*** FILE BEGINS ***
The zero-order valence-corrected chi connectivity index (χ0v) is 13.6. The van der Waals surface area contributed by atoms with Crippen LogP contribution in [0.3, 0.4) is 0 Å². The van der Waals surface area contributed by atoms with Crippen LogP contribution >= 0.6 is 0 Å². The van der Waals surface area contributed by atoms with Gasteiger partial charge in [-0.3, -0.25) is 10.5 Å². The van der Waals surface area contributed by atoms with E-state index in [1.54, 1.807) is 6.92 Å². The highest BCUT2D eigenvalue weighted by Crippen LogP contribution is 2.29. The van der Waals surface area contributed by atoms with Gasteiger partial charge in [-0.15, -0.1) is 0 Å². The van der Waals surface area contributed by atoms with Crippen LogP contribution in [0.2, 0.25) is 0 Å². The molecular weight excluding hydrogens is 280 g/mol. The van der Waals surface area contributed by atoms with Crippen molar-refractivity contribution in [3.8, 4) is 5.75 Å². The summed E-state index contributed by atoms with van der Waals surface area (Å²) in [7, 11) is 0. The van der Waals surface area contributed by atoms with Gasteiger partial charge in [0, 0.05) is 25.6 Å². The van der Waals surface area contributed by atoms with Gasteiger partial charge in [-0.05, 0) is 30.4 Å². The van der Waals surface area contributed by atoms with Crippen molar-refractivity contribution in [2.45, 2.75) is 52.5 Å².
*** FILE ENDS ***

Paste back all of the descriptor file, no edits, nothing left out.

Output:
The zero-order valence-corrected chi connectivity index (χ0v) is 13.6. The van der Waals surface area contributed by atoms with Crippen LogP contribution in [0.3, 0.4) is 0 Å². The van der Waals surface area contributed by atoms with Crippen LogP contribution >= 0.6 is 0 Å². The van der Waals surface area contributed by atoms with Gasteiger partial charge in [-0.3, -0.25) is 10.5 Å². The van der Waals surface area contributed by atoms with E-state index in [1.54, 1.807) is 6.92 Å². The highest BCUT2D eigenvalue weighted by Crippen LogP contribution is 2.29. The van der Waals surface area contributed by atoms with Gasteiger partial charge in [-0.15, -0.1) is 0 Å². The van der Waals surface area contributed by atoms with Crippen LogP contribution in [0.2, 0.25) is 0 Å². The molecular weight excluding hydrogens is 280 g/mol. The van der Waals surface area contributed by atoms with Crippen molar-refractivity contribution in [3.8, 4) is 5.75 Å². The summed E-state index contributed by atoms with van der Waals surface area (Å²) in [7, 11) is 0. The van der Waals surface area contributed by atoms with Gasteiger partial charge in [0, 0.05) is 25.6 Å². The van der Waals surface area contributed by atoms with Gasteiger partial charge in [-0.05, 0) is 30.4 Å². The van der Waals surface area contributed by atoms with Crippen molar-refractivity contribution in [2.45, 2.75) is 52.5 Å².